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Information on Poverty-Related Issues

2020 Census

What is the Census?

The U.S. Constitution requires a complete count, every 10 years, of every single person living in the country. ALL residents are counted, regardless of citizenship status. Information gathered is used to determine our representation in Congress, set how much federal funding Utah gets each year, redraw voting districts, and inform countless decisions by governments and businesses. 

What will be on the Census?

  • Name of anyone living in household on April 1, 2020
  • Relationship to 'Person 1' or person completing the survey
  • Birthdates for members of the household
  • Other information about those in the household including sex, ethnicity, and race.

These answers are not shared with any other federal or state agency, and are highly protected.

Here is a sample questionnaire in Spanish and English

What won't be on the Census?

The Census will NOT ask for:

❌ Social Security Number

❌ Bank Information

❌ Citizenship Status

❌ Anything Political

❌ Donations

❌ Household Income

Why does the Census Matter to Utah?

 Here is a brief video from the Kem C. Garderner Institute at the University of Utah

Utah will miss out on $5,330.00 in resources for every Utahn missed in the 2020 Census over the next 10 years. These resources are needed to fight homelessness, help seniors, support schools, and develop critical infrastructure. Census information also helps plan where schools will be located, and helps businesses plan store locations.

Who Gets Counted?

Everyone who is living in Utah on April 1, 2020!


Programs such as nutrition assistance, Head Start, Medicaid, and the Children's Health Insurance Program (CHIP) that directly impact children are funded based off Census data. Local decisions about building new libraries, schools, and hospitals are driven by population statistics. A new school may be needed because of increased births in one area but the school might not be built if all newborns and toddlers - future schoolchildren - aren't counted. An inaccurate census could potentially shape a child's future for the next decade.  

College Students

College students living in on-campus housing are counted through their university. With school closures due to COVID-19, college students should still be counted where they live and sleep most of the time, even if they are elsewhere on Census Day (April1st).  

More information about College Students and the Census 

Foreign Visitors

Citizens of foreign countries who are living in the United States, including members of the diplomatic community, should be counted at the U.S. residence where they live and sleep most of time. Residents of foreign countries who are temporarily visiting the United States on vacation or business on April 1, 2020, should not be counted.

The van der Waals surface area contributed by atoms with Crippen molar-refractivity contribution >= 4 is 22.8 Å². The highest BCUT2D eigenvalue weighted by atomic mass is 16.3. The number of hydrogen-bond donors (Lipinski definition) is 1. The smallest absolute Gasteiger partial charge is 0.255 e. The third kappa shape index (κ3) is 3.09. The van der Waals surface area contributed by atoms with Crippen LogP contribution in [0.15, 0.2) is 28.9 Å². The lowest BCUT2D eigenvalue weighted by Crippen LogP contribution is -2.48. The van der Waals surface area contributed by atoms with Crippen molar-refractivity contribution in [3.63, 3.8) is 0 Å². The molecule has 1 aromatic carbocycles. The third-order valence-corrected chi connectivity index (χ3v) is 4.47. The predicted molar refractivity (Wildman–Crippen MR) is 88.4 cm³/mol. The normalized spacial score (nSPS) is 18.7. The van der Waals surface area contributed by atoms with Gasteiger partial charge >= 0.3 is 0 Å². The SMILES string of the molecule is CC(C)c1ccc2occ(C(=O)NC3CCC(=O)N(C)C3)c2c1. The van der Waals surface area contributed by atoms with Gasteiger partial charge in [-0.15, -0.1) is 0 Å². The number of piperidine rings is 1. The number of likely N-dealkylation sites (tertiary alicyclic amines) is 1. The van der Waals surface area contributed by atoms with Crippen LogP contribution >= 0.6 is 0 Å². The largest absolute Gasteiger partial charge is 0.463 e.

How do I Take the Census?


For the first time, you can take the census online. It is easy. Go to Click "Start Questionnaire"

If you received a 12-digit Census ID in the mail, enter it in the box.

If you did not receive an invite in the mail, or have lost the Census ID, click "If you do not have a census ID, click here."

Complete a few questions and you are done!


For the first time, you can take the census over the phone in a variety of languages. This is helpful if you have a friend or neighbor that didn't get the survey in the mail and may find taking the online survey challenging.

Stuck at home because of the COVID-19 situation? You can still take the census from the comfort of your home!


Homes in areas that are less likely to respond online will receive a paper questionnaire. All homes will receive a paper questionnaire if they do not first respond online or by phone.

Is my Information Safe?

The Census Bureau is bound by Title 13 of the U.S. Code to keep your information confidential.

This law protects your answers to the 2020 Census. Under Title 13, the Census Bureau cannot release any identifiable information about you, your home, or your business, even to law enforcement agencies. The law ensures that your private data is protected and that your answers cannot be used against you by any government agency or court. Violating Title 13 is a federal crime, punishable by prison time and/or a fine of up to $250,000.

The answers you provide are used only to produce statistics. You are kept anonymous: the Census Bureau is not permitted to publicly release your responses in any way that could identify you or anyone else in your home.

Being responsible stewards of your data is not only required by law, it is embedded in Census Bureau culture. Strict policies and statistical safeguards help protect the confidentiality of your information. Before releasing data products, the Census Bureau verifies that they meet its confidentiality standards.

Still Have Questions?

Check out our page on frequently asked census questions